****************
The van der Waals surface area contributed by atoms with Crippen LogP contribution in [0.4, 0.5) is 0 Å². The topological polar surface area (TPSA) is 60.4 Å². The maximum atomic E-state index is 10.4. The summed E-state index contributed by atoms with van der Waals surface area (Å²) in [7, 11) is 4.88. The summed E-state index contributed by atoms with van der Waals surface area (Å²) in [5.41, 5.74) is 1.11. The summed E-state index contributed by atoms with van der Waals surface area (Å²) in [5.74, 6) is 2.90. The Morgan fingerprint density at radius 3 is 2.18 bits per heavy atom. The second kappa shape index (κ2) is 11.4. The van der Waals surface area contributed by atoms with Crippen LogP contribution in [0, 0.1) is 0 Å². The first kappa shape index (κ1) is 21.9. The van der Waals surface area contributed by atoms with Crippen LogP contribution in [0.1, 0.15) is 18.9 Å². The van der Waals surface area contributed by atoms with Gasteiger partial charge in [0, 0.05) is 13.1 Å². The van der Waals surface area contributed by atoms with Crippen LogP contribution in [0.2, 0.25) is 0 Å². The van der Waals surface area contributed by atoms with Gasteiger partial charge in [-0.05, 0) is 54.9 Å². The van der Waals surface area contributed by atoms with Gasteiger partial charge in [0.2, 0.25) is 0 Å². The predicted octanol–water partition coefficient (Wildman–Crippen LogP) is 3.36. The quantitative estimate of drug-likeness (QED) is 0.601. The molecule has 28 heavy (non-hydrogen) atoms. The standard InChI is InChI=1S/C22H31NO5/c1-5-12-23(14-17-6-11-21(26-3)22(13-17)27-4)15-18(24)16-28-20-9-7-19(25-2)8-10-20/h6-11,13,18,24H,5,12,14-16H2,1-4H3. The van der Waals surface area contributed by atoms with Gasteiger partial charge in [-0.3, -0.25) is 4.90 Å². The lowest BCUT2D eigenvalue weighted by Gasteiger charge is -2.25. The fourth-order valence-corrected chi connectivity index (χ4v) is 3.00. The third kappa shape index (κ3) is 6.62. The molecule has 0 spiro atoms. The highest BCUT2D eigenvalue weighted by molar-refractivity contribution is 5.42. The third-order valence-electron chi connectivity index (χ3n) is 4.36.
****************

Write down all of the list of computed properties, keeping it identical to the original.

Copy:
The van der Waals surface area contributed by atoms with Crippen LogP contribution in [0.4, 0.5) is 0 Å². The topological polar surface area (TPSA) is 60.4 Å². The maximum atomic E-state index is 10.4. The summed E-state index contributed by atoms with van der Waals surface area (Å²) in [7, 11) is 4.88. The summed E-state index contributed by atoms with van der Waals surface area (Å²) in [5.41, 5.74) is 1.11. The summed E-state index contributed by atoms with van der Waals surface area (Å²) in [5.74, 6) is 2.90. The Morgan fingerprint density at radius 3 is 2.18 bits per heavy atom. The second kappa shape index (κ2) is 11.4. The van der Waals surface area contributed by atoms with Crippen LogP contribution in [0, 0.1) is 0 Å². The first kappa shape index (κ1) is 21.9. The van der Waals surface area contributed by atoms with Crippen LogP contribution in [0.1, 0.15) is 18.9 Å². The van der Waals surface area contributed by atoms with Gasteiger partial charge in [0, 0.05) is 13.1 Å². The van der Waals surface area contributed by atoms with Crippen LogP contribution in [0.2, 0.25) is 0 Å². The van der Waals surface area contributed by atoms with Gasteiger partial charge in [-0.05, 0) is 54.9 Å². The van der Waals surface area contributed by atoms with Gasteiger partial charge in [0.2, 0.25) is 0 Å². The predicted octanol–water partition coefficient (Wildman–Crippen LogP) is 3.36. The quantitative estimate of drug-likeness (QED) is 0.601. The molecule has 28 heavy (non-hydrogen) atoms. The standard InChI is InChI=1S/C22H31NO5/c1-5-12-23(14-17-6-11-21(26-3)22(13-17)27-4)15-18(24)16-28-20-9-7-19(25-2)8-10-20/h6-11,13,18,24H,5,12,14-16H2,1-4H3. The van der Waals surface area contributed by atoms with Gasteiger partial charge in [-0.3, -0.25) is 4.90 Å². The lowest BCUT2D eigenvalue weighted by Gasteiger charge is -2.25. The fourth-order valence-corrected chi connectivity index (χ4v) is 3.00. The third kappa shape index (κ3) is 6.62. The molecule has 0 spiro atoms. The highest BCUT2D eigenvalue weighted by molar-refractivity contribution is 5.42. The third-order valence-electron chi connectivity index (χ3n) is 4.36.